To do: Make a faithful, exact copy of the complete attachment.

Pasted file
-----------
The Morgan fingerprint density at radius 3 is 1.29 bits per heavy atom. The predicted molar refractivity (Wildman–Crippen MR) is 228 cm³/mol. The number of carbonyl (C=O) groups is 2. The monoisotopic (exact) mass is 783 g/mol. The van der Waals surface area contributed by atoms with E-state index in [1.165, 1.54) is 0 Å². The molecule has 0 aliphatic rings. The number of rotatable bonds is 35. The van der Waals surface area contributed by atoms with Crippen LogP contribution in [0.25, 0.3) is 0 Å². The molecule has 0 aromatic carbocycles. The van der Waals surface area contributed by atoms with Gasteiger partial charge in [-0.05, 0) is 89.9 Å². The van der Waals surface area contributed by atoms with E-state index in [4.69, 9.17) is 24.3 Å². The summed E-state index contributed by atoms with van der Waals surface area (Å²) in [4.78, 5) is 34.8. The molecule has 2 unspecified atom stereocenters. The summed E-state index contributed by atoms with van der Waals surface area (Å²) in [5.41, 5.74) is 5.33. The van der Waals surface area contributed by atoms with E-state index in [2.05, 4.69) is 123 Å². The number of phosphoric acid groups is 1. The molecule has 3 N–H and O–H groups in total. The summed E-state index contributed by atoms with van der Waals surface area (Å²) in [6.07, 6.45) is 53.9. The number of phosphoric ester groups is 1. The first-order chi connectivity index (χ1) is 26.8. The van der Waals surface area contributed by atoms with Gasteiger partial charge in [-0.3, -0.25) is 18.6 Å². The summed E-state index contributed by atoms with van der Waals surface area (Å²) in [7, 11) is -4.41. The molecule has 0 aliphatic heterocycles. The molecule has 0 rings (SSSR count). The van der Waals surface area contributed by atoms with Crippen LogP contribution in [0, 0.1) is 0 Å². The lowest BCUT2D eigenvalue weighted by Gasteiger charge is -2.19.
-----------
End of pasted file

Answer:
The Morgan fingerprint density at radius 3 is 1.29 bits per heavy atom. The predicted molar refractivity (Wildman–Crippen MR) is 228 cm³/mol. The number of carbonyl (C=O) groups is 2. The monoisotopic (exact) mass is 783 g/mol. The van der Waals surface area contributed by atoms with E-state index in [1.165, 1.54) is 0 Å². The molecule has 0 aliphatic rings. The number of rotatable bonds is 35. The van der Waals surface area contributed by atoms with Crippen LogP contribution in [0.25, 0.3) is 0 Å². The molecule has 0 aromatic carbocycles. The van der Waals surface area contributed by atoms with Gasteiger partial charge in [-0.05, 0) is 89.9 Å². The van der Waals surface area contributed by atoms with E-state index in [4.69, 9.17) is 24.3 Å². The summed E-state index contributed by atoms with van der Waals surface area (Å²) in [4.78, 5) is 34.8. The molecule has 2 unspecified atom stereocenters. The summed E-state index contributed by atoms with van der Waals surface area (Å²) in [5.41, 5.74) is 5.33. The van der Waals surface area contributed by atoms with E-state index in [2.05, 4.69) is 123 Å². The number of phosphoric acid groups is 1. The molecule has 3 N–H and O–H groups in total. The summed E-state index contributed by atoms with van der Waals surface area (Å²) in [6.07, 6.45) is 53.9. The number of phosphoric ester groups is 1. The first-order chi connectivity index (χ1) is 26.8. The van der Waals surface area contributed by atoms with Gasteiger partial charge in [-0.3, -0.25) is 18.6 Å². The summed E-state index contributed by atoms with van der Waals surface area (Å²) in [7, 11) is -4.41. The molecule has 0 aliphatic heterocycles. The molecule has 0 rings (SSSR count). The van der Waals surface area contributed by atoms with Crippen LogP contribution in [0, 0.1) is 0 Å². The lowest BCUT2D eigenvalue weighted by Gasteiger charge is -2.19.